The recent financial crisis, Hurricane Katrina, and major floods point to the need to improve our detection, measurement, and analysis of catastrophic and dependent risks.
At this seminar, discussions focus on how climate change may enhance extreme events, how mitigation can help manage extreme events, how to ensure proper functioning of insurance markets in these situations, and the proper role of the federal government in addressing these risks.
Debra Ballen joined the Institute for Business & Home Safety in 2008 as the general counsel and senior vice president of public policy. In this capacity, she is responsible for managing all of the organization's legal matters and overseeing its public policy efforts. Additionally, she serves as the organization's corporate secretary.
Prior to her work with IBHS, Ballen was the executive vice president of public policy management for the American Insurance Association (AIA) in Washington, DC, where she developed and implemented policy for AIA's priority federal and state public policy issues. She also has served on the OECD High-Level Advisory Board on Financial Management of Large-Scale Catastrophes, which includes a heavy emphasis on mitigation measures.
Roger Cooke joined Resources for the Future as Chauncey Starr Senior Fellow in September 2005 as the first appointee to the Chauncey Starr Chair in Risk Analysis. His research has widely influenced risk assessment methodology, particularly in the areas of expert judgment and uncertainty analysis. He is recognized as one of the world's leading authorities on mathematical modeling of risk and uncertainty.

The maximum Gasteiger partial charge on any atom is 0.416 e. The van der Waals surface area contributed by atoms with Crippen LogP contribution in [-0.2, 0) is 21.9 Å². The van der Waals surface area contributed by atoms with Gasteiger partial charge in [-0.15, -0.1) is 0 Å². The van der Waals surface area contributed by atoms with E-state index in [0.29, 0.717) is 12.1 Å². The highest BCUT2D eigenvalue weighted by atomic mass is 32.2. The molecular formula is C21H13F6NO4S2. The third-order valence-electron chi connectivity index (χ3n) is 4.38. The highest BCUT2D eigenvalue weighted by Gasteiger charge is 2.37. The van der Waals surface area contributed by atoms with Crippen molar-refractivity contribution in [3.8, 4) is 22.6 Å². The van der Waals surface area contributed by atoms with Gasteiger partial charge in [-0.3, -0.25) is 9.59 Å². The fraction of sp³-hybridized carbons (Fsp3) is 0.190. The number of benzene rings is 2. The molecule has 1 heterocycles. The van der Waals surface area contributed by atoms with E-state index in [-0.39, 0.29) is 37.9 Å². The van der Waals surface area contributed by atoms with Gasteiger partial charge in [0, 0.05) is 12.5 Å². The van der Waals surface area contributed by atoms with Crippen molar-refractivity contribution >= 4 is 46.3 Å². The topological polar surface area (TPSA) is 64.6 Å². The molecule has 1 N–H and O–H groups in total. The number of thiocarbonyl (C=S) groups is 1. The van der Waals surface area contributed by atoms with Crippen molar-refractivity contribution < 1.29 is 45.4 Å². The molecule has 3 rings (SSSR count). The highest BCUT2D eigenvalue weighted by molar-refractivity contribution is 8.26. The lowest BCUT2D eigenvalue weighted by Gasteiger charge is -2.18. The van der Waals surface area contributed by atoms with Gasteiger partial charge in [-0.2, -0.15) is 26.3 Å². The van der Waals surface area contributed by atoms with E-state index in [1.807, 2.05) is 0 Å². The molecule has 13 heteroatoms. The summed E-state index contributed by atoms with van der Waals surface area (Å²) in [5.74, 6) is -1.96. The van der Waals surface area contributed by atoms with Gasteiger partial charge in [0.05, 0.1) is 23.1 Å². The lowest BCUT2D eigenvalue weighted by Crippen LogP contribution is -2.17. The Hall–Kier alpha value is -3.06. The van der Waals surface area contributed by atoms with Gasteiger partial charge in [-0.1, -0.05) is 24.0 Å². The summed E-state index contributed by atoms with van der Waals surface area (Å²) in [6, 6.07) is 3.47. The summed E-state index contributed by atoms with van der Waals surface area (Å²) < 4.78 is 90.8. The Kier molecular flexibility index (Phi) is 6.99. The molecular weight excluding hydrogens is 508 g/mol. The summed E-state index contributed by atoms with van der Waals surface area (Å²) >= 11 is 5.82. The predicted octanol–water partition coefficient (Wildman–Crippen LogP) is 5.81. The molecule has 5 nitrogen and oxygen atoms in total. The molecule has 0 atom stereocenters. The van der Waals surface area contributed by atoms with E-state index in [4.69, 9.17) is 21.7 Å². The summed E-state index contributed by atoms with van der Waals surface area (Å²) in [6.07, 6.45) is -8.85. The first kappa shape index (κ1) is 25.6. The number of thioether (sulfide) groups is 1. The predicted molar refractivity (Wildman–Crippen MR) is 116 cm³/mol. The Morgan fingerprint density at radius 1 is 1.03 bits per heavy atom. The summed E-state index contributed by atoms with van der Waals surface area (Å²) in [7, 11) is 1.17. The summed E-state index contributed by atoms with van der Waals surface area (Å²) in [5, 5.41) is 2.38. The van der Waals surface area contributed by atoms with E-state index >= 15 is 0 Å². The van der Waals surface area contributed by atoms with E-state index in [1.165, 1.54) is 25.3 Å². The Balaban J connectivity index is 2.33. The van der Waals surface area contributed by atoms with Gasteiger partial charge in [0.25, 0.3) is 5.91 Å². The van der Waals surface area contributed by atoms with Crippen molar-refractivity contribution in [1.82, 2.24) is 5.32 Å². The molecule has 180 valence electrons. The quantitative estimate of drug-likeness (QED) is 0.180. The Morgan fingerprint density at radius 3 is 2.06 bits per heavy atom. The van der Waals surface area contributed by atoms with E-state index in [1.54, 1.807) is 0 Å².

His recent research has encompassed health risks from oil fires in Kuwait following the first Gulf War, chemical weapons disposal, nuclear risk, nitrogen oxide emissions, and microbiological risk. His current research interests include structured expert judgment methodologies and uncertainty analysis, and his work focuses on the implementation of uncertainty analysis in policy-related decision making.
Paul Embrechts specializes in actuarial mathematics and quantitative risk management. He has held previous academic positions at the Universities of Leuven, Limburg, and London (Imperial College). He is an elected fellow of the Institute of Mathematical Statistics, honorary fellow of the Institute and the Faculty of Actuaries, corresponding member of the Italian Institute of Actuaries, member honoris causa of the Belgian Institute of Actuaries and is on the editorial board of numerous scientific journals.
He co-authored the influential books Modelling of Extremal Events for Insurance and Finance (Springer, 1997) and Quantitative Risk Management: Concepts, Techniques and Tools (Princeton University Press, 2005). Embrechts consults on issues in quantitative risk management for financial institutions, insurance companies, and international regulatory authorities.
Sharlene Leurig is Senior Manager of the Insurance Program at Ceres. She works with insurers, insurance regulators and investors to raise awareness of climate risk within the insurance industry and to discover opportunities for business innovation in responding to climate change.
Before coming to Ceres, she was a fellow in the MIT-USGS Science Impact Collaborative at the Massachusetts Institute of Technology, where she focused on the role of science in multi-stakeholder resource planning and dispute resolution.
Gordon Woo is a "catastrophist," specializing in mathematical aspects of catastrophe risk modeling, primarily within the insurance industry. In 2004, he was named by Treasury & Risk magazine as one of the 100 most influential people in finance.
He was written widely on risk analysis, and is author of the book, The Mathematics of Natural Catastrophes, published by Imperial College Press. He was a top mathematics graduate of Cambridge University, completed his Ph.D. at MIT as a Kennedy Scholar, and was a member of the Harvard Society of Fellows.